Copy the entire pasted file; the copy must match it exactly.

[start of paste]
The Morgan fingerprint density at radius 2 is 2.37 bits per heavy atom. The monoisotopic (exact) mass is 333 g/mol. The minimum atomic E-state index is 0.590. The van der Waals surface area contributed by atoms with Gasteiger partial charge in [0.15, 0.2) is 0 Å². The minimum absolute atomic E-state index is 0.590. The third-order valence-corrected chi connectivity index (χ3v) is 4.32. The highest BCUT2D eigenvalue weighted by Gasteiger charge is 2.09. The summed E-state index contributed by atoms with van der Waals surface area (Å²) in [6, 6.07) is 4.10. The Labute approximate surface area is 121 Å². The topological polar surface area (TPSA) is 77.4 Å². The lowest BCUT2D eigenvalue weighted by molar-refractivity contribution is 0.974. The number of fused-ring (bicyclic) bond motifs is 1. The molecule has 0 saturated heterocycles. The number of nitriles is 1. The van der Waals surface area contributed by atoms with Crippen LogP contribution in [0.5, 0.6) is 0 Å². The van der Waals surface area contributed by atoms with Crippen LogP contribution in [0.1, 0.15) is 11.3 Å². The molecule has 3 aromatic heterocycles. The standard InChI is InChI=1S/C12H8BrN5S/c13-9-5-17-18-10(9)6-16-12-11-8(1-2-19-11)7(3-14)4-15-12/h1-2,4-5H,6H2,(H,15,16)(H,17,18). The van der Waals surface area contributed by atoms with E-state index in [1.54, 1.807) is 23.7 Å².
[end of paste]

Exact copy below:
The Morgan fingerprint density at radius 2 is 2.37 bits per heavy atom. The monoisotopic (exact) mass is 333 g/mol. The minimum atomic E-state index is 0.590. The van der Waals surface area contributed by atoms with Gasteiger partial charge in [0.15, 0.2) is 0 Å². The minimum absolute atomic E-state index is 0.590. The third-order valence-corrected chi connectivity index (χ3v) is 4.32. The highest BCUT2D eigenvalue weighted by Gasteiger charge is 2.09. The summed E-state index contributed by atoms with van der Waals surface area (Å²) in [6, 6.07) is 4.10. The Labute approximate surface area is 121 Å². The topological polar surface area (TPSA) is 77.4 Å². The lowest BCUT2D eigenvalue weighted by molar-refractivity contribution is 0.974. The number of fused-ring (bicyclic) bond motifs is 1. The molecule has 0 saturated heterocycles. The number of nitriles is 1. The van der Waals surface area contributed by atoms with Crippen LogP contribution in [0.5, 0.6) is 0 Å². The van der Waals surface area contributed by atoms with Crippen LogP contribution in [0.1, 0.15) is 11.3 Å². The molecule has 3 aromatic heterocycles. The standard InChI is InChI=1S/C12H8BrN5S/c13-9-5-17-18-10(9)6-16-12-11-8(1-2-19-11)7(3-14)4-15-12/h1-2,4-5H,6H2,(H,15,16)(H,17,18). The van der Waals surface area contributed by atoms with E-state index in [1.54, 1.807) is 23.7 Å².